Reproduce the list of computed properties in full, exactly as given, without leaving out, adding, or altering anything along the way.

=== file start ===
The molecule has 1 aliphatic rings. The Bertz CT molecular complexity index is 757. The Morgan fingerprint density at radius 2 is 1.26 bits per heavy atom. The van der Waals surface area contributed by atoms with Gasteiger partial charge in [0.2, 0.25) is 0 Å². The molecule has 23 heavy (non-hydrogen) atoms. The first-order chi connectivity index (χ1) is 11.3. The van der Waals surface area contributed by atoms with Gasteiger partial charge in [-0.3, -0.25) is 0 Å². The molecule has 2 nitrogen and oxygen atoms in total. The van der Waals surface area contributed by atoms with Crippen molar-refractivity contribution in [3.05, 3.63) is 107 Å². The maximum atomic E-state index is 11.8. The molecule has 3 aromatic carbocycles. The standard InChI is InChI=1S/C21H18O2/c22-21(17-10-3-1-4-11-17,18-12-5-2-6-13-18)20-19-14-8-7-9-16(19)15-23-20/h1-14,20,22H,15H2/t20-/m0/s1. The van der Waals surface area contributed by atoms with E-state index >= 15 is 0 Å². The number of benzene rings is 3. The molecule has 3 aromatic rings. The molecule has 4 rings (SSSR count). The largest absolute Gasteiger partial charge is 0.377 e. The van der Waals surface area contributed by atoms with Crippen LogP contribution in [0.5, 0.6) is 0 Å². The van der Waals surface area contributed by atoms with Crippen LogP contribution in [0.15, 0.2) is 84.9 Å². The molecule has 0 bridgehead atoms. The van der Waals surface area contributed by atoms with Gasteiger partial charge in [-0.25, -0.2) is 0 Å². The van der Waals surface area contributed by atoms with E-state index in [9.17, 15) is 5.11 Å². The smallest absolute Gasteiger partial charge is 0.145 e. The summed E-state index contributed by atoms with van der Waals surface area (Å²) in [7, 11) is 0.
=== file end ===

The molecule has 1 aliphatic rings. The Bertz CT molecular complexity index is 757. The Morgan fingerprint density at radius 2 is 1.26 bits per heavy atom. The van der Waals surface area contributed by atoms with Gasteiger partial charge in [0.2, 0.25) is 0 Å². The molecule has 23 heavy (non-hydrogen) atoms. The first-order chi connectivity index (χ1) is 11.3. The van der Waals surface area contributed by atoms with Gasteiger partial charge in [-0.3, -0.25) is 0 Å². The molecule has 2 nitrogen and oxygen atoms in total. The van der Waals surface area contributed by atoms with Crippen molar-refractivity contribution in [3.05, 3.63) is 107 Å². The maximum atomic E-state index is 11.8. The molecule has 3 aromatic carbocycles. The standard InChI is InChI=1S/C21H18O2/c22-21(17-10-3-1-4-11-17,18-12-5-2-6-13-18)20-19-14-8-7-9-16(19)15-23-20/h1-14,20,22H,15H2/t20-/m0/s1. The van der Waals surface area contributed by atoms with E-state index >= 15 is 0 Å². The number of benzene rings is 3. The molecule has 3 aromatic rings. The molecule has 4 rings (SSSR count). The largest absolute Gasteiger partial charge is 0.377 e. The van der Waals surface area contributed by atoms with Crippen LogP contribution in [0.5, 0.6) is 0 Å². The van der Waals surface area contributed by atoms with Crippen LogP contribution in [0.15, 0.2) is 84.9 Å². The molecule has 0 bridgehead atoms. The van der Waals surface area contributed by atoms with Gasteiger partial charge in [-0.25, -0.2) is 0 Å². The van der Waals surface area contributed by atoms with E-state index in [9.17, 15) is 5.11 Å². The smallest absolute Gasteiger partial charge is 0.145 e. The summed E-state index contributed by atoms with van der Waals surface area (Å²) in [7, 11) is 0.